ELVIS PRESLEY FESTIVAL: Tribute artists swivel their hips, Elvis-style

By M. Scott Morris/NEMS Daily Journal




TUPELO – The Lyric Theatre overflowed with Elvis Presley tribute artists on Friday.
“I can’t keep my Elvi in a row. That’s the hardest part of my job,” said Roy Turner, as he quick-stepped from backstage to the lobby on Friday. “They’ll say, ‘Go get so-and-so.’ But they can’t say what he looks like because they all look like Elvis.”
As Turner searched for one particular Elvis, he walked by a man in a leather jumpsuit, another wore a white jumpsuit, one had a light blue jumpsuit and another was in a dark blue jumpsuit. There also was a guy in a puffy red satin shirt and another in a puffy blue satin shirt. A tribute artist in an aquamarine sports coat was in the area, too.
It must be Elvis Presley Festival time. Turner and other volunteers were manning their stations on Friday, as fans from Tupelo and points beyond descended on the King of Rock ‘n’ Roll’s hometown.
Amid a variety of concerts, parades and other activities, more than 30 men competed to win Tupelo’s Ultimate Elvis Tribute Artist Competition. The winner will be crowned today, and he’ll represent the city during the finals in Memphis.
Wearing a pink jacket, Jason Baglio, 37, of Independence, Mo., got an enthusiastic response from the crowd when he shook his pelvis during “Don’t Leave Me Now.”
He became a tribute artist three years ago and now does it full time. He’s performed in Las Vegas, Atlantic City and Tupelo.
“It’s been a success, both in fulfillment and financially,” Baglio said.
It’s a passion, he said, but not an all-consuming one.
“When I’m not in character, I’m not in character,” he said. “This is a tribute to Elvis, not being Elvis.”
Newcomer
Eugene Adkins, 41, of Brandon is a newcomer to the Elvis world. He decided to compete in the tribute contest about a month ago.
“We were in Memphis at Graceland, and my wife said, ‘Don’t they have an Elvis competition?’” Adkins said. “They told us about Tupelo.”
Since the 1990s, he’s had two bands, the Scaries and Eugene Swank’s Atomic Honky Tonk. He described the bands’ music as alternative, which some might not connect with Elvis.
“We’d do some flat-out punk song, and people would come up to me and say, ‘You sang like Elvis,’” Adkins said. “I didn’t understand it, but, hey.”
In a Tupelo theater filled with Elvi or, if you prefer, Elvises, Adkins felt at home.
“It’s definitely interesting, a little bit on the surreal side,” he said. “But most of the bands I’ve been in could’ve been labeled as house bands for a David Lynch movie, so surreal is part of it.”
Close to God
Chris Lynn Hill, 50, of Fultondale, Ala., had a heart attack at age 42.
“Elvis was that age when he died,” Hill said. “I started singing Elvis’ gospel songs. That’s what I did to get better.
“I almost died, it was a near-death experience, as close to God as you can get and still live. Sometimes, I can feel Elvis’ presence in certain songs. I can feel the presence of other people, too.”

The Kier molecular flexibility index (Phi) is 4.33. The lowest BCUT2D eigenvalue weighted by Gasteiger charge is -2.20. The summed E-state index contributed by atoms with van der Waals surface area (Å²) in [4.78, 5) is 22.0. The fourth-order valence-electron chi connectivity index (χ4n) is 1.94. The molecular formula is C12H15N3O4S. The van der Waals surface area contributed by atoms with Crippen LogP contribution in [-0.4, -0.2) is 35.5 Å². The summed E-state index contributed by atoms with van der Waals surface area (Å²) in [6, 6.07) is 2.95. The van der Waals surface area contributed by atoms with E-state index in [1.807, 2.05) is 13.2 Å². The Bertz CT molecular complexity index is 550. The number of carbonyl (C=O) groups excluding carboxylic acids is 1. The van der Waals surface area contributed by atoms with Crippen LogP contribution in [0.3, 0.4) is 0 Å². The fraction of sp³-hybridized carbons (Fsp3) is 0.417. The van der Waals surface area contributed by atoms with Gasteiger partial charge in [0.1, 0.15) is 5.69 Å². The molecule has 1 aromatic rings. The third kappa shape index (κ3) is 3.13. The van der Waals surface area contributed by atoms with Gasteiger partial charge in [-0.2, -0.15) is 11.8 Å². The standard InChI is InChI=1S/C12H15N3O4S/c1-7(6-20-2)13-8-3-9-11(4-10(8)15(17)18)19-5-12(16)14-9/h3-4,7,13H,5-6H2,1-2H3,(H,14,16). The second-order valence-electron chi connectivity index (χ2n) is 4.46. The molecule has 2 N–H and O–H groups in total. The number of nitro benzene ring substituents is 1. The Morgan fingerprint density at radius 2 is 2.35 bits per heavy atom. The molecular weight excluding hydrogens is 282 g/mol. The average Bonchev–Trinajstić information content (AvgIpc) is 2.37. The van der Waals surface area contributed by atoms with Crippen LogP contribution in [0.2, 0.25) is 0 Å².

Back home in Alabama, he puts on his rhinestone-encrusted jumpsuit and gives concerts for senior citizens and military personnel.
“It’s not for me,” he said. “It’s to make people happy. I love Jesus Christ first, but I love people. To me, making people happy is one of the most important things you can do. That’s what Elvis’ music does.”
On the spot
William Stiles, 38, of Memphis, used to perform as Elvis at Memories Theatre in Pigeon Forge, Tenn., where he sang with former Elvis bandmate Charlie Hodge.
“He became a mentor to me,” Stiles said. “He taught me a lot about how to use my voice, and he told me a lot of stories that you won’t find in a book.”
Hodge shared bootleg copies of Elvis’ live concerts, but they don’t help Stiles on stage as much as you might think.
“People want you to perform the song the way they know the song. You have to get the voice and the movements just right,” Stiles said. “Charlie told me, ‘It’s not like you studying him. Elvis didn’t have that. He was making it up all by himself.’
“Elvis planned it out, but sometimes he’d do something on the spot. Either he forgot the choreography, or just wanted to change it from night to night. He could do that.”
Contact M. Scott Morris at (662) 678-1589 or scott.morris@journalinc.com.

At Fairpark
- What: Tupelo Elvis
Presley Festival at Fairpark

- When: Noon today

- Where: Fairpark Stage,
Tupelo

- Tickets: $17 day passes available at gate, $5/12 and under

- Info: (662) 841-6598,
www.tupeloelvisfestival.com

- Today’s schedule:
• Noon – Kirk Chism &
Lost Highway
• 1 p.m. – Pay-Per-Blues
• 2 p.m. – Kevin Waide
Project
• 3 p.m. – Memory Lane
• 5 p.m. – Crashing
Broadway
• 6 p.m. – Hobo Hippie
• 7 p.m. – John Milstead
• 8:15 p.m. – Jonathan
Singleton & the Grove
• 9:30 p.m. – Spin
Doctors
• 11 p.m. – Jamie Davis
& Soul Gravy